Now it has become a sign of the fact that the culture no longer regards itself as Christian, has begun to appropriate the American First Amendment to validate all religions, even in some sense every religion BUT Christianity, and that's what the churches are objecting to. We are no longer "Christendom" we are headed as a culture back to the paganism Christianity had slowly displaced over the centuries.

Pinto says it's silly to try to make the pagan culture acknowledge Christmas since they don't believe in Christ anyway. It's a good point but I think he's missing the bigger context of the culture wars and why this upsets Christians these days. [Later: I should acknowledge here, however, that Chris Pinto also did the most convincing study I've ever run across demonstrating the NON-Christian foundations of America, which I'm sure I covered somewhere in this blog or another of my blogs. It's at You Tube I'm sure. So in his mind there really hasn't been a Christian culture to lose.]

It IS a good point though. I think he's right overall, we should just give up our insistence on a Christian culture which hasn't existed for decades anyway. It's good for the church that we separate ourselves from the culture, why should we expect anything of unbelievers? We are told we are not of this world and we should embrace this opportunity for a clearer separation.

At the end of Part II he makes some very good points about how just about everything has a pagan meaning anyway, including the rainbow, including just about every number, defined by pagans or satanists or whatnot, things whose TRUE origin is God. He makes the point that it's superstition to get exercised over the satanic meanings that were imposed on the things that were made by God. This world IS ruled by Satan, this IS a fallen world until the Lord recreates it at the very end, but as for TRUE origins, it BELONGS TO God -- the rainbow belongs to God, numbers belong to God, the days of the calendar belong to God, etc. etc. etc. -- while Satan's rule is going to come to an end thanks to the sacrifice of our Lord Jesus Christ.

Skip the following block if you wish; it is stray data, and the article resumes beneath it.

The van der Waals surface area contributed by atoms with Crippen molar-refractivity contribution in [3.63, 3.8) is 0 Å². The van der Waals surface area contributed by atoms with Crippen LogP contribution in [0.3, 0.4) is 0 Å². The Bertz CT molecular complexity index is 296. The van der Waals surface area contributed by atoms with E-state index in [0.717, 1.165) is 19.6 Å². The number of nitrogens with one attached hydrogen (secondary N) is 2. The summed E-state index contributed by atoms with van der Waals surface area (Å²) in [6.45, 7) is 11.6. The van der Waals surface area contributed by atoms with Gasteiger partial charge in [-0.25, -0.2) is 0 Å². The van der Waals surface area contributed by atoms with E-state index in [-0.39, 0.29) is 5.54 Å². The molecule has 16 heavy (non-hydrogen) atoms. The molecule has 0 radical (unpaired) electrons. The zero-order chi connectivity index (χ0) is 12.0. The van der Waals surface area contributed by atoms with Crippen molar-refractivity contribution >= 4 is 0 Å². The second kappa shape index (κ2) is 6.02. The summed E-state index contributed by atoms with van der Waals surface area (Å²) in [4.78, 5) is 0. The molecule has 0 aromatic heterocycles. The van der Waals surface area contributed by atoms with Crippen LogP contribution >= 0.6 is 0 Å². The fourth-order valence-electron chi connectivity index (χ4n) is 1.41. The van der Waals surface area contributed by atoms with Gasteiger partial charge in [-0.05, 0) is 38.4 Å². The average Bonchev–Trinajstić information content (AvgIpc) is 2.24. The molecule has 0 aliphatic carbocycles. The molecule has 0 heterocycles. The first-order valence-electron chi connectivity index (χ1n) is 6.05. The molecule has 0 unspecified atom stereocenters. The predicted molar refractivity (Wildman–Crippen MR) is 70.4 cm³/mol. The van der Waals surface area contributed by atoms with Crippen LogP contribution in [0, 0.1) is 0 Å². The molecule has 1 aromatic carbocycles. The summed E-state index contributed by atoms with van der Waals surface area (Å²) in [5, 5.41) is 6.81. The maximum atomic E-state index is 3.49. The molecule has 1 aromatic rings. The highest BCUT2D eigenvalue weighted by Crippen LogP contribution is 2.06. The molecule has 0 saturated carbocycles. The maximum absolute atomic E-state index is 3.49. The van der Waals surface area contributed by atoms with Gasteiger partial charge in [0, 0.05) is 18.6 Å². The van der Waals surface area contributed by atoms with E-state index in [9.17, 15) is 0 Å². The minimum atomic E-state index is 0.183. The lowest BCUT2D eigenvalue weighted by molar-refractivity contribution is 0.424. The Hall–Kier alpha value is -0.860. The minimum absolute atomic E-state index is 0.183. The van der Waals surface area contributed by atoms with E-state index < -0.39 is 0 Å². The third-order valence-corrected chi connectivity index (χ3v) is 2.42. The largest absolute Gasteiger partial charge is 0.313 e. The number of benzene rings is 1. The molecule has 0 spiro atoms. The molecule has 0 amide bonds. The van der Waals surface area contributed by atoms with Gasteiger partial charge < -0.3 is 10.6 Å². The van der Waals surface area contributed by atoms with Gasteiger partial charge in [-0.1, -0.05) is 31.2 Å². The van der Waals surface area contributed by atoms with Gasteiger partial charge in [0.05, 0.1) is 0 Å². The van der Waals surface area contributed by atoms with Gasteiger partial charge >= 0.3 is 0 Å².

*"Head of the Church": I just feel like adding the personal information here that when I was first learning about Christianity -- in the mid-80s -- I was strongly drawn to some Catholic writers, especially the "mystics" like Teresa of Avila and John of the Cross and Brother Lawrence and Madame Guyon. (Just for the record I still love them, especially the latter two, though I've learned to separate out their specifically Catholic errors from their genuine love of Christ). I was sure I was going to become a Catholic but I made no move toward any church for quite some time, content for the time being just to read and read and read and learn everything I could about the history of the Church and Christendom.

After I'd encountered some Protestant writers I was not so sure I was going to become a Catholic but I had yet to learn about the Reformation. (I did not like Martin Luther. He struck me as a rude heathen by contrast with the genuine followers of Christ melted in adoration of Him that I'd found the "mystics" to be, so it took me a while to get around to Reformation writings).

At one point in that period I ran across a description of the Pope as "Head of the Church" and it really bothered me. The next time I opened the Bible the Lord guided me to one of the passages where it says flatly, "Christ is the Head of the Church" (Ephesians 5:23 and Colossians 1:18).

That abruptly ended my leanings toward Catholicism. After that I began to learn about the Antichrist nature of the Roman Church.